BALTIMORE -- Implementing an activity-based costing program can benefit retailers interested in reducing the handling costs associated with specialty foods.
That was the message during a presentation of study results given by Jon Hauptman, associate, and Paul Weitzel, senior associate at Willard Bishop Consulting, Barrington, Ill. The presentation was made during the Chicago-based National Food Distributors Association's convention here.
In an effort to help the industry make more informed decisions about the distribution and costs of specialty food items, Willard Bishop Consulting observed three supermarket retailers that did not want to be identified. The firm analyzed all costs -- from when the product arrived at the back door of a retailer's warehouse to when the consumer purchased the product.
In analyzing expenses associated with warehousing, transporting and stocking products, retailers could see that using ABC allows them to identify the costs incurred when moving a product through their self-distribution system.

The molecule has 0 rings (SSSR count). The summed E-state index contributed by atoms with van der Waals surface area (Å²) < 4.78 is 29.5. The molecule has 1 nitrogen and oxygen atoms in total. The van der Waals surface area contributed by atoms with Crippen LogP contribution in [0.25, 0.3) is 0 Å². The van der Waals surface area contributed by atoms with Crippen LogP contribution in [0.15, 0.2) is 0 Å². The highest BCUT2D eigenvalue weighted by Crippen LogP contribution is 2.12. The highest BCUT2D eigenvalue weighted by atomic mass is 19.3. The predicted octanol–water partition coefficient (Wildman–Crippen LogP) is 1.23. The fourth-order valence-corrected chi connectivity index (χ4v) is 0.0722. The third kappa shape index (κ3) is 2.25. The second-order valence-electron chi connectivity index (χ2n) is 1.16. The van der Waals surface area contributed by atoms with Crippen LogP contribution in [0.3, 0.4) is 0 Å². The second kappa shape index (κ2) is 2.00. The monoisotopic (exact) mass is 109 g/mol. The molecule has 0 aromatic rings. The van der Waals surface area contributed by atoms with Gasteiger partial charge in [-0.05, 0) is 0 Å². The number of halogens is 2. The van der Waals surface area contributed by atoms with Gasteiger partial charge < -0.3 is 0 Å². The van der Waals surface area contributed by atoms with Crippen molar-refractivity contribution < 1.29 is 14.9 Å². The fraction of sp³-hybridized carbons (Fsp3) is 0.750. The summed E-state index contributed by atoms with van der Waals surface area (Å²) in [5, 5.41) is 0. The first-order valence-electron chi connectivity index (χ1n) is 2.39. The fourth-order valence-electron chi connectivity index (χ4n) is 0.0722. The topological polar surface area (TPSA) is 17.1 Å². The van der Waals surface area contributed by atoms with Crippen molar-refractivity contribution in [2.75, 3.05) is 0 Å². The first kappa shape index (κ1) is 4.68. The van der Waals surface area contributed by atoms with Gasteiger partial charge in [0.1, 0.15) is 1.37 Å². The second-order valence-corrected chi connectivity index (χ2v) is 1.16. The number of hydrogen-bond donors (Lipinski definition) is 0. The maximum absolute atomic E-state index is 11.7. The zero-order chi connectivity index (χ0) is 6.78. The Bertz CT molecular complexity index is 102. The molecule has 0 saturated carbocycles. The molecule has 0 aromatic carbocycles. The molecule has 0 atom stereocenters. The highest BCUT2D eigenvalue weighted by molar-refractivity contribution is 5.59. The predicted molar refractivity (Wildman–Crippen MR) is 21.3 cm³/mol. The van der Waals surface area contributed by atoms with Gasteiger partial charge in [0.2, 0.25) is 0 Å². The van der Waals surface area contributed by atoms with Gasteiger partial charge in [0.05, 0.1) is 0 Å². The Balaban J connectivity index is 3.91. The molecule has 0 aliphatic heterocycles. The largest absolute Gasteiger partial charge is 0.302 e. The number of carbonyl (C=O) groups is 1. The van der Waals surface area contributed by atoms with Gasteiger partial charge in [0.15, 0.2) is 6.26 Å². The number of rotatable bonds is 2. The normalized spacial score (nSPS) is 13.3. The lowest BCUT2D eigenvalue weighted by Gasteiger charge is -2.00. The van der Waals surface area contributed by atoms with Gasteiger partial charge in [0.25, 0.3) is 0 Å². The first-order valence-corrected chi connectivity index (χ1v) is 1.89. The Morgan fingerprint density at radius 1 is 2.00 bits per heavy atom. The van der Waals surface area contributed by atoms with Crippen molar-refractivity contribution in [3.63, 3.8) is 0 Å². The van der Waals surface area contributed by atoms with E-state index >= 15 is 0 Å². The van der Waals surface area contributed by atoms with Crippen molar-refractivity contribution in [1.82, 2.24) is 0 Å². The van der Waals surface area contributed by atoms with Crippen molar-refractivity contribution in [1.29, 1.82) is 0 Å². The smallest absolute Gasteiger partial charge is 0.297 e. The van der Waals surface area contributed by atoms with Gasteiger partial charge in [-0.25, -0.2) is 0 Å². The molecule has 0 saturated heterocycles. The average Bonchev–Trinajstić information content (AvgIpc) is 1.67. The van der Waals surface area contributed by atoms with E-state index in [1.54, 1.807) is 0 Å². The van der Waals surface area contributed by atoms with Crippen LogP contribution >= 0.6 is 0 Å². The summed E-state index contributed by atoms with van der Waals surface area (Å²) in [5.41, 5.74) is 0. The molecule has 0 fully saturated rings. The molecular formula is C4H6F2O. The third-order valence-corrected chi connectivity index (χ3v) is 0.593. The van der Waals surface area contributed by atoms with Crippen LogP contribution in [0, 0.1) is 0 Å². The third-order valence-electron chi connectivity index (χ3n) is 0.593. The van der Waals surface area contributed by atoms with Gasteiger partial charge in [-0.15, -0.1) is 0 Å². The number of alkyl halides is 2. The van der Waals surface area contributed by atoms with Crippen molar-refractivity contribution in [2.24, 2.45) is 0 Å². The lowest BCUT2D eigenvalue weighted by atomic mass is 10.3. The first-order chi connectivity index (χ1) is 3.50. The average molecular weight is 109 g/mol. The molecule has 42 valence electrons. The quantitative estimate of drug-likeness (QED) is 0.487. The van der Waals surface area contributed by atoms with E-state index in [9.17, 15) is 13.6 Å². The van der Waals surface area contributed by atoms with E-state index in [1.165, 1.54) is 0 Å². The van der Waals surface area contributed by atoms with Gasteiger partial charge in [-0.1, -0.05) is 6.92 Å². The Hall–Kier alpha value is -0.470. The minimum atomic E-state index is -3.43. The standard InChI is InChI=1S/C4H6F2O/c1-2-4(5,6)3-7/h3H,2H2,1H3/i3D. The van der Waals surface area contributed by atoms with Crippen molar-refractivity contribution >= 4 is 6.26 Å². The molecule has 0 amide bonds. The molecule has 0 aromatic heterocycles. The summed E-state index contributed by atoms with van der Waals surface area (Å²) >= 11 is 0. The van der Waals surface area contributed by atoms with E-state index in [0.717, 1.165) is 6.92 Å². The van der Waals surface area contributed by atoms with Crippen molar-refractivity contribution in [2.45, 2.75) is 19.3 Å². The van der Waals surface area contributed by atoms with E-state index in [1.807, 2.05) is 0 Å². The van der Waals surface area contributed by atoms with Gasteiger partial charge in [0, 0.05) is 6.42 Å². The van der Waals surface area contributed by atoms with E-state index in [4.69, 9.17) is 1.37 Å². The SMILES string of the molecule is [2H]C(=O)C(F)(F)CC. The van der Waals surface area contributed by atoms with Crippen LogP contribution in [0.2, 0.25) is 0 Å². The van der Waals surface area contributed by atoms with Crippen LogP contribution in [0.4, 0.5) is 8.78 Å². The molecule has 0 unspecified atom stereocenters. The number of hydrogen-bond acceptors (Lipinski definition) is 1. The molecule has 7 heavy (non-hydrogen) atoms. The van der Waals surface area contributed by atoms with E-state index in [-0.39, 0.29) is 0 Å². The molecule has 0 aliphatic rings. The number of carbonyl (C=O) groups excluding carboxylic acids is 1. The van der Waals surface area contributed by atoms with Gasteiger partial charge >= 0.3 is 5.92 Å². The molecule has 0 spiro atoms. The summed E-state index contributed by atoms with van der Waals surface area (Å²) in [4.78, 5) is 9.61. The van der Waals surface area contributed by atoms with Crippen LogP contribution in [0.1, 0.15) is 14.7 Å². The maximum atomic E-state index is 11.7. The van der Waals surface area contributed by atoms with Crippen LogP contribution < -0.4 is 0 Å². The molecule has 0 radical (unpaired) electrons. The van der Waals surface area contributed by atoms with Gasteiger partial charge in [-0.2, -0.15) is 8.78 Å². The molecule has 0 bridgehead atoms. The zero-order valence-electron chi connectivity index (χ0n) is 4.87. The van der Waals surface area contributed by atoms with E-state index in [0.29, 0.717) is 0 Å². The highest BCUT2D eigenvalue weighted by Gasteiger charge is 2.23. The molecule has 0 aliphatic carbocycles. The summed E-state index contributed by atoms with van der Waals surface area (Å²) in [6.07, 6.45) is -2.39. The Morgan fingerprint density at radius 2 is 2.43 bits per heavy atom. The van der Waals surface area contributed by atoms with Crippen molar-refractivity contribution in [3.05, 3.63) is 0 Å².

"When they start to see the costs that they incur doing it on their own, it helps them make more informed decisions of which categories they may want to manage on their own vs. which categories should go to a specialty foods distributor," Weitzel said.
It depends on the category and on the product, but it is often financially beneficial to the retailer to outsource the distribution to someone else, he said.
"For example, if the product has low velocity and the cost of the item is high, then there's no way the retailer should be managing the product," he said.
For those items, he said, it makes sense for a specialty foods distributor to handle the product because the distributor will put less inventory on the shelf and there's no inventory in the warehouse, which ultimately frees capital in the warehouse.